Students should choose a sculpture that they like the shape of and make a simple large-scale outline drawing of the sculpture on heavier paper.

(It may be helpful to print out images of the sculptures for your students to draw from. Images can be downloaded from the artwork pages.)

Step 3: add textures!

  • Students should fill their drawn outline shape with texture drawings and rubbings from their texture bank. They could tear or cut the texture drawings to reflect any shapes within the sculpture.
  • Or they could cut out or tear interesting shapes and arrange them in a pattern (or randomly!).
  • They may need to cut the edge pieces of their textured drawings so that they fit inside the drawn outline of the sculpture.

Sculpture shape filled with textures

Sculpture shape filled with textures

Step 4: work back into the drawings

Once the shape has been filled with collaged textures, students could work back into the drawings, re-defining the outline shape and adding the patterns and textures of the sculptures with a crayon. (These don't have to be detailed or exact – but inspired by the surface cuts and mark-making that David Nash uses.)

Textured collage inspired by David Nash's 'Multi-Cut Column'

Textured collage inspired by David Nash's 'Multi-Cut Column'

Texture collage inspired by David Nash's 'Split Frame: Crack and Warp Square'

Texture collage inspired by David Nash's 'Split Frame: Crack and Warp Square'


As an alternative textured collage project, you could use objects from nature as the inspiration for your shapes, rather than David Nash's sculptures. Draw in the surface details and textures of the objects afterwards. 

Extension activities

Explore Land Art

Alongside creating sculptures for indoor settings, David Nash also makes Land Art (art that is made from and exists in the landscape). He is interested in how environmental elements such as the weather, the light and the seasons as well as time and space affect and change the materials he uses.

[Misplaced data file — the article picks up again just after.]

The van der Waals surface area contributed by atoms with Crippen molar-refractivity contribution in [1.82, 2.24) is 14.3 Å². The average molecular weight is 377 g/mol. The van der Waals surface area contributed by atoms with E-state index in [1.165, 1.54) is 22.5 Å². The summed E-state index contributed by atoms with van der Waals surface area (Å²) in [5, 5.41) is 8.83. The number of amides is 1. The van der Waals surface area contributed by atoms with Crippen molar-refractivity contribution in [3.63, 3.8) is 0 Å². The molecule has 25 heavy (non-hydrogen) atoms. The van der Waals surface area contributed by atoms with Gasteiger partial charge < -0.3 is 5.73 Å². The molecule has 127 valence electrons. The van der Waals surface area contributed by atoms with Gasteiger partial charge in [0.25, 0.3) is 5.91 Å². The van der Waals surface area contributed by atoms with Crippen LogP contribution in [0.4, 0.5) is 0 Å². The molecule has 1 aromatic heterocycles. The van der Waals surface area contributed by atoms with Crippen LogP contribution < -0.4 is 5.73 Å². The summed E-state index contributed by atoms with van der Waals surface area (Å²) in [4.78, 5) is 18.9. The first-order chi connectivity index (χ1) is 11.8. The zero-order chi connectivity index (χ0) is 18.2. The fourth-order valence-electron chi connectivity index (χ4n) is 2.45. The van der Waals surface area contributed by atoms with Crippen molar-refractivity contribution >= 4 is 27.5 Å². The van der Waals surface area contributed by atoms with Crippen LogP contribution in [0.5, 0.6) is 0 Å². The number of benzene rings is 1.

'Making art outside is completely different from working inside... As soon as you go out there, you are dealing with slopes, wind, air, and rain. You are in another dimension. You are not necessarily in competition with it, but you are in it.' – David Nash

Explore these artworks by David Nash with your students and think about how they interact with the landscape and might change over time:

Three Stones for Three Trees
Seventy-One Steps
Fire and Water Boats

This resource from Yorkshire Sculpture Park provides ideas for discussion and activities around David Nash's Land Art and outdoor sculptures.

David Nash: Full Circle Teachers Notes

Suggested activity:

You could task students with creating a simple temporary artwork in the landscape. This could be a column or mound of stones or a line or shape from leaves or twigs. Their intervention might be inspired by shapes in the landscape or could change how we see and interact with the landscape.

Further artists and resources:

Richard Long
Andy Goldsworthy

Art UK: Andy Goldsworthy and Land Art
HENI Talks x Articulation: 'Tame Buzzard Line' by Richard Long
Land Art for Kids


Explore materials and their properties

In this resource, we explored some of the properties of wood. You could use this as a starting point for a deeper investigation of the properties of wood and a broader investigation of materials and their properties generally.

These video resources provide a general introduction to studying materials and their properties:

Materials and their properties
BBC bitesize: How to identify materials

To explore the properties of wood in more depth you could discuss its weight, density, durability, whether it burns easily and whether it floats etc. Use these background links if helpful:

Kids Britannica: Wood
Explain that stuff: Wood

As well as the properties of materials you could also investigate how materials change over time and in different weathers. How different do they look in the rain and in the sunshine? What happens to paper over time? Does metal rust? What does plastic look like after a few weeks outside?